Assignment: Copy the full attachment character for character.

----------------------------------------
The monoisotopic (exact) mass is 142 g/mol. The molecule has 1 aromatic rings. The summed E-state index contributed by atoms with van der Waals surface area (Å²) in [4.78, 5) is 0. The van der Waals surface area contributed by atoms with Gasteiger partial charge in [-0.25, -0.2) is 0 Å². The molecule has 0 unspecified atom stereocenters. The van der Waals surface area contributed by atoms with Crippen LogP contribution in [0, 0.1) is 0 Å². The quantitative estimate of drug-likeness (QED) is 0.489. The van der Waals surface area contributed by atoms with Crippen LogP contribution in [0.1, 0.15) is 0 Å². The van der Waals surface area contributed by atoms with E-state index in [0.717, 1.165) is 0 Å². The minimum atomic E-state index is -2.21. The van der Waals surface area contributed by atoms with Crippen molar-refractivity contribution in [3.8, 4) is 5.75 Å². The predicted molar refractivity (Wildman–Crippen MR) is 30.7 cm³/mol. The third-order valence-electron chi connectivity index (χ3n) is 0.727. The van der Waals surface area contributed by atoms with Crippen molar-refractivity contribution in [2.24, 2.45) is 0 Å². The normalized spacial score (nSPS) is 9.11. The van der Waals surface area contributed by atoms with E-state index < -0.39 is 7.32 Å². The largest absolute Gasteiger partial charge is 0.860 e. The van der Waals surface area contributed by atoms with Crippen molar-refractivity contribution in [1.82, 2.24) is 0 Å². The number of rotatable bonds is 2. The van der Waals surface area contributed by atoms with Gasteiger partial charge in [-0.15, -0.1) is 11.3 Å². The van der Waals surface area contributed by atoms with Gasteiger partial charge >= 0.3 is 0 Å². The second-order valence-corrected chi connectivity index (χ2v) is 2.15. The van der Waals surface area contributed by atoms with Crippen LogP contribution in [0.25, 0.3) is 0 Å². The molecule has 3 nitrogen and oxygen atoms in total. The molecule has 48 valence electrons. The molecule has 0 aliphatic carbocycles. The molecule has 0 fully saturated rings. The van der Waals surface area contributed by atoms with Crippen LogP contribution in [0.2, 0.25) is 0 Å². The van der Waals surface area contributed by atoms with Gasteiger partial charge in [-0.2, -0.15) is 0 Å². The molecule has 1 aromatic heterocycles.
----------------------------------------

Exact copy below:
The monoisotopic (exact) mass is 142 g/mol. The molecule has 1 aromatic rings. The summed E-state index contributed by atoms with van der Waals surface area (Å²) in [4.78, 5) is 0. The van der Waals surface area contributed by atoms with Gasteiger partial charge in [-0.25, -0.2) is 0 Å². The molecule has 0 unspecified atom stereocenters. The van der Waals surface area contributed by atoms with Crippen LogP contribution in [0, 0.1) is 0 Å². The quantitative estimate of drug-likeness (QED) is 0.489. The van der Waals surface area contributed by atoms with Crippen LogP contribution in [0.1, 0.15) is 0 Å². The van der Waals surface area contributed by atoms with E-state index in [0.717, 1.165) is 0 Å². The minimum atomic E-state index is -2.21. The van der Waals surface area contributed by atoms with Crippen molar-refractivity contribution in [3.8, 4) is 5.75 Å². The predicted molar refractivity (Wildman–Crippen MR) is 30.7 cm³/mol. The third-order valence-electron chi connectivity index (χ3n) is 0.727. The van der Waals surface area contributed by atoms with Crippen molar-refractivity contribution in [2.24, 2.45) is 0 Å². The normalized spacial score (nSPS) is 9.11. The van der Waals surface area contributed by atoms with E-state index < -0.39 is 7.32 Å². The largest absolute Gasteiger partial charge is 0.860 e. The van der Waals surface area contributed by atoms with Crippen molar-refractivity contribution in [1.82, 2.24) is 0 Å². The number of rotatable bonds is 2. The van der Waals surface area contributed by atoms with Gasteiger partial charge in [-0.15, -0.1) is 11.3 Å². The van der Waals surface area contributed by atoms with Gasteiger partial charge >= 0.3 is 0 Å². The second-order valence-corrected chi connectivity index (χ2v) is 2.15. The van der Waals surface area contributed by atoms with Crippen LogP contribution in [0.25, 0.3) is 0 Å². The molecule has 3 nitrogen and oxygen atoms in total. The molecule has 48 valence electrons. The molecule has 0 aliphatic carbocycles. The molecule has 0 fully saturated rings. The van der Waals surface area contributed by atoms with Crippen LogP contribution in [0.2, 0.25) is 0 Å². The van der Waals surface area contributed by atoms with Gasteiger partial charge in [-0.2, -0.15) is 0 Å². The molecule has 1 aromatic heterocycles.